Shanghai is an amazing megapolis with modern and historical districts that organically include the religious sites. Let’s see the most famous of Shanghai Temples!
To celebrate the Lunar New Year of Tiger in 2021 I’ve decided to look back on my trip to China right before the pandemic outbreak. Don’t forget to check my previous articles about the Modern Shanghai, Forbidden city, the heart of Imperial Beijing, Chengdu and the Panda Reserve, Chinese Venice near Shanghai, the Great Wall, and the Lunar New Year celebrations in London and New York City.
Although Longhua Temple might require a short ride from where you stay in Shanghai as it’s not really around many other landmarks, it’s definitely a must visit.
Why? It’s probably the oldest temple in Shanghai dating back to 242 AD, the Three Kingdoms Period (although it has been destroyed and then rebuilt in the 10th century, so the current temple is much younger), it’s the largest Buddhist temple of Shanghai and it occupies the territory of over 20 thousand square metres!
It’s most recent restoration was done in the 50s of the last century – and it looks absolutely fantastic with all the bright colours, shining statues and potted plants everywhere around.
Among its most notable features are a huge bell tower used during the annual New Year Bell-Striking Ceremony and 40 metres high Longhua Pagoda that dates back to 977. There are also various halls with the most notable being Three Sages Hall, Four Heavenly Kings Hall, Mahavira Hall, Abbot’s Hall, Maitreya Hall containing the statues and the Sutras Keeping Hall.
Jing’an Temple is another Buddhist temple of Shanghai. You can see it golden shiny roofs from far away when exploring the area.
Initially it was erected around the Suzhou river in 247 AD under the name of Hudu Chongyuan Temple but in the early 13th century it was transferred to its current position (now near the West Nanjing Road). As always, since then it was destroyed a few times but it’s been three decades since it has been fully rebuilt from ashes and functions as a temple again – and this is the reason why it looks so brand new. Take your time to observe it from different levels and angles: it looks fantastic!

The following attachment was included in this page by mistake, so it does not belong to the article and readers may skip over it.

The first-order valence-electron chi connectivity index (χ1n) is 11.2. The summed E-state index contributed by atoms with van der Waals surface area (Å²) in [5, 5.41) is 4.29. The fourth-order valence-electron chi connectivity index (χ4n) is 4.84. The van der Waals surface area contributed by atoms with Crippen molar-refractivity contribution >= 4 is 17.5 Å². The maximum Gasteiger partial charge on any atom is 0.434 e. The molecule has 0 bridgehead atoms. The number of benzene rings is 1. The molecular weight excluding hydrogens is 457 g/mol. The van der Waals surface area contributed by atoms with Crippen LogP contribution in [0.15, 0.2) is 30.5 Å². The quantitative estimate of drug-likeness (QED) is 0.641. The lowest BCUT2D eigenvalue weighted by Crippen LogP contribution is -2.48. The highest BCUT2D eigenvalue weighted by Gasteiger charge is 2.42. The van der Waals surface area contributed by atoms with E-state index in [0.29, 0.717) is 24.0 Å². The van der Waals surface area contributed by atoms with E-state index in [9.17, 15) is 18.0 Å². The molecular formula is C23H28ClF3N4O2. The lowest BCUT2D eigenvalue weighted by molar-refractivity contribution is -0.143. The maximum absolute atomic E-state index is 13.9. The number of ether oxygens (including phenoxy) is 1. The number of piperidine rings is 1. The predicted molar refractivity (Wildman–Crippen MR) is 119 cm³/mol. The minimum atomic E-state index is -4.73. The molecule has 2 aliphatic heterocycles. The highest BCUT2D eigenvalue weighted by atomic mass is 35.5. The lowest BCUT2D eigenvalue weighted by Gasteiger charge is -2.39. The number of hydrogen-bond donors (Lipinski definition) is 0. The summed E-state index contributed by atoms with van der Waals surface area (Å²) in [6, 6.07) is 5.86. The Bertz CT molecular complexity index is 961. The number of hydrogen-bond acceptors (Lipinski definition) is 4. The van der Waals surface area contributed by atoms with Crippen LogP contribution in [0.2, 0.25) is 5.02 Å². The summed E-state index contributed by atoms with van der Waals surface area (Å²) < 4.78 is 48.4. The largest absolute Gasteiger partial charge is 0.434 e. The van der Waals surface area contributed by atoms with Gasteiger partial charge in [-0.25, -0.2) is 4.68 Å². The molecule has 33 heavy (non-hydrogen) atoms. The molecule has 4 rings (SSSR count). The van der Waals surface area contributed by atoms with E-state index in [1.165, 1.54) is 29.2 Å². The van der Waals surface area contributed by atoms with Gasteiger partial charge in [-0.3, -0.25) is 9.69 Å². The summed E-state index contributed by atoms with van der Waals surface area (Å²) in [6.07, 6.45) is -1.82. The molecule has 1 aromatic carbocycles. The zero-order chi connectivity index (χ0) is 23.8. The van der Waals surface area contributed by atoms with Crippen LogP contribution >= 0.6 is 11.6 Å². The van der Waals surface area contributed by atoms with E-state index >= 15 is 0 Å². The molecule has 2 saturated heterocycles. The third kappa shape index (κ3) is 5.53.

There are six main halls and the ones you cannot miss are the Hall of Heavenly Kings, the Three Sage Hall, and the Mahavira Hall with the biggest Buddha jade portrait in China. Hongwu bell is another notable feature of Jing’an Temple.
Tip: the area around Jing’an Temple is very vibrant – have a stroll around, pop into the department stores nearby and have the colourful Shanghai dumplings xiaolongbao!
Jade Buddha Temple
Jade Buddha Temple, the youngest one in my list, was probably the one I liked the most. Why does it look quite old? Well, it’s still about a century old and unlike the others it wasn’t destroyed during the Cultural revolution.
It is most known because of two amazing white (not usual green!) jade Buddhist statues: Sitting Buddha kept in the Jade Buddha Tower and the Recumbent Buddha in the Recumbent Buddha Hall both lavishly decorated with gems. Other important halls there are Devajara Hall and Mahavira Hall.
Shanghai Confucian temple
It’s hard to find a person who shaped China and some other Asian countries like Korea or Japan more than Confucius, Chinese philosopher of the 5-6 century BC. His doctrine Confucianism still influences the everyday life of millions of people. And no surprises that there are a number of Confucian temples throughout Asia with the main one located in Qufu, the hometown of Confucius. Nevertheless, Shanghai has a large and beautiful Confucian temple too located on the Men Hua road.
It’s called Shanghai Wen Miao, located in Huangpu District and is over 700 year old – it’s been known since 1294. Unfortunately, it was almost destroyed a few times during its history (for instance, during the revolt of the Small Swords Society and during the Cultural Revolution) but it has been recently rebuilt (in 1995) and it is definitely worth a visit!
Don’t miss the Dancheng hall, the main place of worship, Confucianism study hall and Zunjing pavilion that acted as a library! Also I was particularly amazed by the ancient rock musical instrument with numerous fenestration that created sound.
The temple was not only dedicated to prayers but more played a role of a school.
We also had a lovely tea ceremony there learning about different kids of tea, ceramic tableware and Chinese traditions of tea drinking.
Hope you enjoyed my blog!